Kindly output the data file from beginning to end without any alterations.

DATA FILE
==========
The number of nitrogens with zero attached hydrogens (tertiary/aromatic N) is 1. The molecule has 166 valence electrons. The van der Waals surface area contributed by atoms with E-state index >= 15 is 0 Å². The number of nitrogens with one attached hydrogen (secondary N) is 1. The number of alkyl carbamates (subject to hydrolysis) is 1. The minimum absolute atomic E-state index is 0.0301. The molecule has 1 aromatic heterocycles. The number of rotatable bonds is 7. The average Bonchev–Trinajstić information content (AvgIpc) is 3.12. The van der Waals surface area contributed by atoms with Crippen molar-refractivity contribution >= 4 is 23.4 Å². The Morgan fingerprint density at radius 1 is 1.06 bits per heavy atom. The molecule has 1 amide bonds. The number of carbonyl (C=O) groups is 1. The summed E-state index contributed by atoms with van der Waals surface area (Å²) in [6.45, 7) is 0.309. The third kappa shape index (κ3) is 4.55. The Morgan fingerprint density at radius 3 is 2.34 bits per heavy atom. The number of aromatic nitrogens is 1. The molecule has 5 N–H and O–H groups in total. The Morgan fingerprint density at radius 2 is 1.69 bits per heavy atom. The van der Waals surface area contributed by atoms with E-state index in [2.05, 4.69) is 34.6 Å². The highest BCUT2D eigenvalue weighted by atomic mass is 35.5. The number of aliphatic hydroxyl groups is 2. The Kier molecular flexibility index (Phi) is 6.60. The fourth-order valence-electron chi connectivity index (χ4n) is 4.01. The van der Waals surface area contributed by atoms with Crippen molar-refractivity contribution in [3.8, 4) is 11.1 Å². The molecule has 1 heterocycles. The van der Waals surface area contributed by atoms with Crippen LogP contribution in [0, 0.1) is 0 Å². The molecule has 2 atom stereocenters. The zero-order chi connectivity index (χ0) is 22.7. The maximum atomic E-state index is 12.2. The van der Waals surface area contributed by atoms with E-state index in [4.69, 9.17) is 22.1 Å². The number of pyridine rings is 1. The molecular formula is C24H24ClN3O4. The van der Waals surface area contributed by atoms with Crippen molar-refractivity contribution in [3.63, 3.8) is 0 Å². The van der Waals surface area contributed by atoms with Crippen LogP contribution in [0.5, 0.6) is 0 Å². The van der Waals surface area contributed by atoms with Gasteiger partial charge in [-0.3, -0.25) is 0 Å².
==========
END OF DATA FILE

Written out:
The number of nitrogens with zero attached hydrogens (tertiary/aromatic N) is 1. The molecule has 166 valence electrons. The van der Waals surface area contributed by atoms with E-state index >= 15 is 0 Å². The number of nitrogens with one attached hydrogen (secondary N) is 1. The number of alkyl carbamates (subject to hydrolysis) is 1. The minimum absolute atomic E-state index is 0.0301. The molecule has 1 aromatic heterocycles. The number of rotatable bonds is 7. The average Bonchev–Trinajstić information content (AvgIpc) is 3.12. The van der Waals surface area contributed by atoms with Crippen molar-refractivity contribution >= 4 is 23.4 Å². The Morgan fingerprint density at radius 1 is 1.06 bits per heavy atom. The molecule has 1 amide bonds. The number of carbonyl (C=O) groups is 1. The summed E-state index contributed by atoms with van der Waals surface area (Å²) in [6.45, 7) is 0.309. The third kappa shape index (κ3) is 4.55. The Morgan fingerprint density at radius 3 is 2.34 bits per heavy atom. The number of aromatic nitrogens is 1. The molecule has 5 N–H and O–H groups in total. The Morgan fingerprint density at radius 2 is 1.69 bits per heavy atom. The van der Waals surface area contributed by atoms with E-state index in [2.05, 4.69) is 34.6 Å². The highest BCUT2D eigenvalue weighted by atomic mass is 35.5. The number of aliphatic hydroxyl groups is 2. The Kier molecular flexibility index (Phi) is 6.60. The fourth-order valence-electron chi connectivity index (χ4n) is 4.01. The van der Waals surface area contributed by atoms with Crippen molar-refractivity contribution in [3.8, 4) is 11.1 Å². The molecule has 1 heterocycles. The van der Waals surface area contributed by atoms with Crippen LogP contribution in [0, 0.1) is 0 Å². The molecule has 2 atom stereocenters. The zero-order chi connectivity index (χ0) is 22.7. The maximum atomic E-state index is 12.2. The van der Waals surface area contributed by atoms with E-state index in [4.69, 9.17) is 22.1 Å². The number of pyridine rings is 1. The molecular formula is C24H24ClN3O4. The van der Waals surface area contributed by atoms with Crippen molar-refractivity contribution in [3.63, 3.8) is 0 Å². The van der Waals surface area contributed by atoms with Crippen LogP contribution in [0.5, 0.6) is 0 Å². The van der Waals surface area contributed by atoms with Gasteiger partial charge in [-0.3, -0.25) is 0 Å².